Examination of Witness (Questions 100
MONDAY 10 DECEMBER 2001
100. So you are moving out of the loan scheme
(Professor Rees) I think the loan scheme is a useful
supplement to the bursary system. The bursary system would be
means tested. We have all the calculations of how it would be
stepped in the report and it is quite clear that some students
would need to apply for subsidised student loans in addition to
their bursaries if they are not getting a full bursary, for example,
if they are not doing some paid work to supplement, they must
have that opportunity. I would anticipate that the amount that
the public sector would need to put aside for student loans would
be considerably less than it is at the moment. Incidentally, there
are difficulties of course in reclaiming the student loans, that
is also a problematic solution to the funding of higher education.
101. Would the element of the loan remain on
a minimal interest or would that go back to the average interest
(Professor Rees) We have suggested there should be
two kinds of loan, one would be minimal and one would be near
102. So that is where the extra comes from?
(Professor Rees) That is right.
103. How are you going to divide the two different
sorts of loans?
(Professor Rees) Means testing.
Chairman: I see.
104. We heard a little earlier from HEFCE that
in England the proportion of students continuing into higher education
has continued to increase and there is no differential factor
between the different social groups. Is that the same in Wales?
(Professor Rees) In fact in Wales there is a slightly
higher participation, as I understand it. The main difficulty
is that if you want to increase the target numbers, as we do,
then there are relatively few people in Wales not already in the
system who would be eligible for admission to higher education.
They would have to have some sort of foundation course, access
course, further education, first, and that is why in our reportand
of course it was in our terms of reference as wellwe put
a lot of emphasis on progression from FE to HE, not simply for
younger age groups but for mature students as well. If Wales is
to become a learning country and participating rates are to increase,
then we have to get more adults into further education in order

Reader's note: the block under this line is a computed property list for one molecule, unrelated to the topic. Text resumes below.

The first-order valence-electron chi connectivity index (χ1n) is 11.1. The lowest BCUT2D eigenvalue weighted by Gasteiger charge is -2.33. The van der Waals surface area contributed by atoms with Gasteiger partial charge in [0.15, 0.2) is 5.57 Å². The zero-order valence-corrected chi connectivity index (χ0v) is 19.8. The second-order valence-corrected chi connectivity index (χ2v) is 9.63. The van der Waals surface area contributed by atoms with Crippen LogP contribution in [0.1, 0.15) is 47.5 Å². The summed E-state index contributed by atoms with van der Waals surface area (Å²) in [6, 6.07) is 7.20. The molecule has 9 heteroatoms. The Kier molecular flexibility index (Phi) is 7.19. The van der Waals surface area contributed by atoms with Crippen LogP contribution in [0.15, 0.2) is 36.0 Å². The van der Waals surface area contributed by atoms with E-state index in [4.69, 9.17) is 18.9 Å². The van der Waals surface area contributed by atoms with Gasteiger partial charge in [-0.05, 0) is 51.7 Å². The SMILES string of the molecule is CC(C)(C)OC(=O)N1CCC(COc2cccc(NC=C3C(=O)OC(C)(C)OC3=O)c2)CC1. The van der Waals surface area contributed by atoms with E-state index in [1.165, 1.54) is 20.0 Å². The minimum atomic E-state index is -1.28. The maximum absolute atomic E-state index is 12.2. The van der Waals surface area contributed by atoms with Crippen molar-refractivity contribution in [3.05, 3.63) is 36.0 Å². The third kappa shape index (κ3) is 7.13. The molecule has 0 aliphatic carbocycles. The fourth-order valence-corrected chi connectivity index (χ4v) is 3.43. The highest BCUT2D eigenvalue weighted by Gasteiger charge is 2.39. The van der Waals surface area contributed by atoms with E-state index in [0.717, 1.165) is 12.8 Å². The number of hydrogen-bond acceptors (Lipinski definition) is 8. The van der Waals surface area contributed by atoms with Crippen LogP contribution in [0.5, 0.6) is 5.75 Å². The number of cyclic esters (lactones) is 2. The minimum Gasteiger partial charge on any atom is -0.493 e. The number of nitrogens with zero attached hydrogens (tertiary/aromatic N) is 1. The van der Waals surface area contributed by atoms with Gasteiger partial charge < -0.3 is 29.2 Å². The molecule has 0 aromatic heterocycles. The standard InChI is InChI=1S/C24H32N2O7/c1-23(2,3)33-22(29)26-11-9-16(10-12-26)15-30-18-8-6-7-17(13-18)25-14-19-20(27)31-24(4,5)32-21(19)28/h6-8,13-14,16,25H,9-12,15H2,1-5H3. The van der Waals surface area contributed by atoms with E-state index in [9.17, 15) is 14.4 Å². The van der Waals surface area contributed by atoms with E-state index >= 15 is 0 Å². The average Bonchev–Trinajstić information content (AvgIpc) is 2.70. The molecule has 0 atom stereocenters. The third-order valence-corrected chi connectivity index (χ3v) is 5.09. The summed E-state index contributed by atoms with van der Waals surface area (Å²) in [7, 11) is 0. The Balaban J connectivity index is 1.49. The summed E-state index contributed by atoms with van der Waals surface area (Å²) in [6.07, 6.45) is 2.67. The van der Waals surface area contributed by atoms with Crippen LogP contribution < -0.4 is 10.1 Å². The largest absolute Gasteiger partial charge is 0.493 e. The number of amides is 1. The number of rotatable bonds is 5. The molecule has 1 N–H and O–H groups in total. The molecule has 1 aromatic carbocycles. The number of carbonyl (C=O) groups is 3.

eventually to have them in higher education.
105. I come back to the first point about participation,
the facts are that in Wales the participation rate is higher
(Professor Rees) Marginally.
106. therefore the existing regime of
student support has had no impact on participation, it has not
been a deterrent to students continuing to go to universities?
(Professor Rees) I do not think we can say that because
of the demographics and it is very complicated.
107. You said that virtually everybody who had
the appropriate qualifications in Wales is now in the system,
therefore the financial support system cannot be a deterrent.
(Professor Rees) I think it is enormously problematic
though when you look at the experiences of people in the system.
One of the things we looked at was the reasons for dropping out
and very few people actually identified finance as the first reason
for dropping out, they identified things like health, but when
you investigate these more closely it is interlinked with the
problem of finance. My own view is that the current system is
108. But the current system is not a deterrent.
It is quite an important distinction between whether the current
arrangements deter people from participating and whether the current
system merely gives them difficulty when they are participating.
(Professor Rees) Yes.
109. You are saying the more important issue,
in fact the only issue of the two, is the latter rather than the
(Professor Rees) I think we are seeing different kinds
of people who are deterred. If I can mention two groups, particularly
mature age women but also Islamic students for whom usury is against
their religion and who therefore feel they are not eligible to
apply for student loans, and therefore many Islamic families are
having to choose one member of the family to go into higher education
to avoid having to access loans. So there are different groups
of people for whom it really is a deterrent even if the numbers
110. I have to say in my constituency I have
a significant Muslim population and no parent of any young Muslim
student has come to me and said they are not going to take out
a loan to get their son or daughter through university.
(Professor Rees) We did have evidence from the Islamic
community saying that.
111. On the question of mature students, what
is the evidence there? In England, there was in the first two
years of the new system a decline in the proportion of mature
students. Is there specific evidence in Wales?
(Professor Rees) The problem is it is very difficult
to tell because the new system is very new and I think there is
always a follow-on, a gap, between the introduction of a new system
and it taking effect in people's minds in terms of their future
plans. So although there are some figures available, my own view
is it is not wise to pay too much heed to them so early on in
a new system.
112. So it is accurate to say that for both
mature students and for students as a whole, there is no evidence
which suggests the current financial arrangements act as a deterrent
(Professor Rees) No, it is not fair to say that at
all. Claire Callender's work, her survey of students, has shown
113. She said exactly that, she said the evidence
was inconclusive because she could not provide the evidence.